- The Washington Times - Thursday, November 26, 2015

Hubbub resumes. Thanksgiving is already in the rearview mirror for many presidential hopefuls meandering back on the campaign trail following their respective family feasts. Things get particularly busy by Sunday, when the candidates will go scrambling, willy-nilly, for voter attention in battleground states. But that’s next week.

For now, Republican hopeful Donald Trump has the most high-profile event this weekend. He will be staging a jumbo rally at a big arena in Sarasota, Florida, followed by another on Monday at a Georgia coliseum, followed by yet another Tuesday at a New Hampshire athletic club, followed by still one more on Wednesday — this one staged at some fairgrounds in Virginia, not far from the nation’s capital.

Sen. Ted Cruz is also on a busy schedule. He tours Iowa this weekend with Rep. Louie Gohmert at 15 different events, including a stop in Tama to eat taco pizza and another at the Crooked Antler Lodge in Van Horne. Mr. Cruz will be in Virginia by Monday.

All three Democratic hopefuls will attend a major event in New Hampshire on Sunday. Front-runner Hillary Rodham Clinton, Sen. Bernard Sanders and Martin O’Malley star at the sold-out New Hampshire Democratic Party’s annual Jefferson-Jackson Dinner at the biggest hotel in Manchester. Yes, C-SPAN will be there, beginning at 9:30 p.m. EST. Mrs. Clinton will also visit with Boston Mayor Martin J. Walsh, poised to launch a new “Hard Hats for Hillary” voter initiative in the city.


“Immigrants of today are unlike the immigrants of yesteryear. Although it is true that some still come for better education and free enterprise, most come out of necessity — they come because they don’t want to die in war,” writes Luma Simms, a contributor to The Federalist who was born in Iraq to Christian parents and currently lives in Arizona with her family.

“This type of refugee situation, which has been going on since the Iraqi diaspora after Saddam was toppled and recently flared up again with the Syrian refugee crisis, brings people who see America as better than death. Hence, they will take whatever America wants to give but will keep themselves isolated. They have no interest in assimilating,” she says.

“Some Muslims have even taken to building their own home schooling cooperatives rather than sending their children to American public schools. How much American history do you think they will learn, and with what bias? Being accustomed to socialist countries, modern immigrants (refugee or otherwise) carry with them a predisposition for government as caretaker,” Ms. Simms notes, adding that this prompts immigrants to typically vote Democratic, though most are social conservatives.

“Most Iraqis and Syrians I know say they would go back to their countries if there were a stable government. I suppose that’s good incentives for some Americans — there’s a way to unload some people. Self-deportation, anyone? I would venture to say that even Hispanic immigrants (legal and illegal) coming from Mexico and Latin America, to a certain extent, may feel the same way,” she concludes.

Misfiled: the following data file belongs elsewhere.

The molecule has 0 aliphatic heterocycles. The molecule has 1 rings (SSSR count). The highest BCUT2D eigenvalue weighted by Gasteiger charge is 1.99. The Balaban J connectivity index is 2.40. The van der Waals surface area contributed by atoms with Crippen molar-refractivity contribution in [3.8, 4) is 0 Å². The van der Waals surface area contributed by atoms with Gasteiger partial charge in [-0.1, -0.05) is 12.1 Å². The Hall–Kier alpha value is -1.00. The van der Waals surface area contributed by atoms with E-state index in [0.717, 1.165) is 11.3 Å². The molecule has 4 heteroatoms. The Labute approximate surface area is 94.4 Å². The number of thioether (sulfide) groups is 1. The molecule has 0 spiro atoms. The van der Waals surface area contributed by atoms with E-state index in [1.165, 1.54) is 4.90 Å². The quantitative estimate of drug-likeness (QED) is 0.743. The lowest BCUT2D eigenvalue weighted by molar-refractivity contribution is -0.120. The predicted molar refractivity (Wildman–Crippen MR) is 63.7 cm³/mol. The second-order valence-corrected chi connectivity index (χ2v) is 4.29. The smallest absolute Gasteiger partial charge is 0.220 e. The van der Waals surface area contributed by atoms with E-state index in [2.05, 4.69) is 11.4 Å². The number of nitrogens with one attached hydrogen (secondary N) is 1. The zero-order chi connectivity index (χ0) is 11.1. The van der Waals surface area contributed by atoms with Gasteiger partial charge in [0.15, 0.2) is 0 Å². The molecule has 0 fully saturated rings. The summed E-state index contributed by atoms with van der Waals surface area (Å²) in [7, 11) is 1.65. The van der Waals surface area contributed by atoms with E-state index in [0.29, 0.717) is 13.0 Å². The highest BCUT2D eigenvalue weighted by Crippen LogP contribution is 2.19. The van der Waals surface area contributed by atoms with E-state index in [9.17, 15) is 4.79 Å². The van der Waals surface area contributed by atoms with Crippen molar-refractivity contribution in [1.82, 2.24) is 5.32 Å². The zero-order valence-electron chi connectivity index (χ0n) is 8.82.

From the Ronald Reagan Presidential Foundation comes the “Trust But Verify” gift collection. Among items emblazoned with one of the 40th president’s most famous phrases, plus his signature: coffee mug, money clip, leather portfolio, pen, desk box. Check things out in the museum store at ReaganFoundation.org or through an old-fashioned phone call to 800/998-7641.


Sharp-eyed analysts have found yet another burden stemming from the Affordable Care Act.

“Amid Obamacare’s 3,000 pages lies a regulation that may squeeze craft beer brewers out of business. Regulators claim that American consumers are not healthy because they are blissfully unaware of the amount of calories in beer,” notes an new analysis from the National Taxpayers Union.

Next year all brewers must include a detailed calorie count on every type of beer they produce. Failure to comply means craft brewers can’t sell their beer in any restaurant chain with over 20 locations — a major blow to smaller operations. The Cato Institute also estimates the new labeling requirements will cost up to $77,000 to implement — doable for larger beer companies, a burden for local artisan brewers.

“The increasingly small size of craft breweries means they are faced with a tough decision in light of the impending regulations: cut costs and possibly lay off workers to pay for the calorie labels, or be shut out of one of the most profitable markets for their product. Either way, it is a lose-lose situation for craft beer brewers and drinkers, an industry that grew 27.8 percent from 2013 to 2014 when it was left alone,” says the taxpayer watchdog.


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• 65 percent of Americans make at least some of their holiday purchases with a credit card; 74 percent of Republicans, 68 percent of independents and 62 percent of Democrats agree.

• 62 percent overall pay off credit card debt right away or within a month; 72 percent of Republicans, 58 percent of independents and 60 percent of Democrats agree.

• 49 percent overall pay for their holiday purchases with cash or a debit card; 43 percent of Republicans, 47 percent of independents and 50 percent of Democrats agree.

• 23 percent overall pay off their holiday debt within three to six month; 28 percent of Republicans, 18 percent of independents and 32 percent of Democrats agree.

• 8 percent will pay off their debt sometime after six months; 6 percent of Republicans, 7 percent of independents and 11 percent of Democrats agree.

Source: A Harris Poll of 2.365 U.S. adults conducted Sept. 9-17 and released Wednesday.

• Kindly follow Jennifer Harper on Twitter @HarperBulletin

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